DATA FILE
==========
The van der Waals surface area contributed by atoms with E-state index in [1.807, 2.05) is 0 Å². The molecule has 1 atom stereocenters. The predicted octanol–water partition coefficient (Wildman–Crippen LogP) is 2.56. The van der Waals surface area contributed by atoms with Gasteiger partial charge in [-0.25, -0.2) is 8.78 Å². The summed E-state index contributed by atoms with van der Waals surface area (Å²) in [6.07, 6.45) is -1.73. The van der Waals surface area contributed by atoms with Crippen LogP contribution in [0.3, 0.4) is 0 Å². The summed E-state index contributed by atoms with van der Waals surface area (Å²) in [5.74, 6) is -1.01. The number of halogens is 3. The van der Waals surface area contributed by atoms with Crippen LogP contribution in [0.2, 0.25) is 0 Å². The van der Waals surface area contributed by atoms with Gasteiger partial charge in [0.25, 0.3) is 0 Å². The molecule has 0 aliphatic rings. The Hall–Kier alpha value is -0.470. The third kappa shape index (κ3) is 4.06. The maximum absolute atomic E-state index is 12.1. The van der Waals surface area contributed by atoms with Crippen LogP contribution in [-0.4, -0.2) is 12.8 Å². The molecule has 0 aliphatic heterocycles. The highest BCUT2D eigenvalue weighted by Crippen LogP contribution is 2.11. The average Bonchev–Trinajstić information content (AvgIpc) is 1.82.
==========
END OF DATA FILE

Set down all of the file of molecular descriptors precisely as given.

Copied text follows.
The van der Waals surface area contributed by atoms with E-state index in [1.807, 2.05) is 0 Å². The molecule has 1 atom stereocenters. The predicted octanol–water partition coefficient (Wildman–Crippen LogP) is 2.56. The van der Waals surface area contributed by atoms with Gasteiger partial charge in [-0.25, -0.2) is 8.78 Å². The summed E-state index contributed by atoms with van der Waals surface area (Å²) in [6.07, 6.45) is -1.73. The van der Waals surface area contributed by atoms with Crippen LogP contribution in [0.3, 0.4) is 0 Å². The summed E-state index contributed by atoms with van der Waals surface area (Å²) in [5.74, 6) is -1.01. The number of halogens is 3. The van der Waals surface area contributed by atoms with Crippen LogP contribution in [0.2, 0.25) is 0 Å². The van der Waals surface area contributed by atoms with Gasteiger partial charge in [0.25, 0.3) is 0 Å². The molecule has 0 aliphatic rings. The Hall–Kier alpha value is -0.470. The third kappa shape index (κ3) is 4.06. The maximum absolute atomic E-state index is 12.1. The van der Waals surface area contributed by atoms with Crippen LogP contribution in [-0.4, -0.2) is 12.8 Å². The molecule has 0 aliphatic heterocycles. The highest BCUT2D eigenvalue weighted by Crippen LogP contribution is 2.11. The average Bonchev–Trinajstić information content (AvgIpc) is 1.82.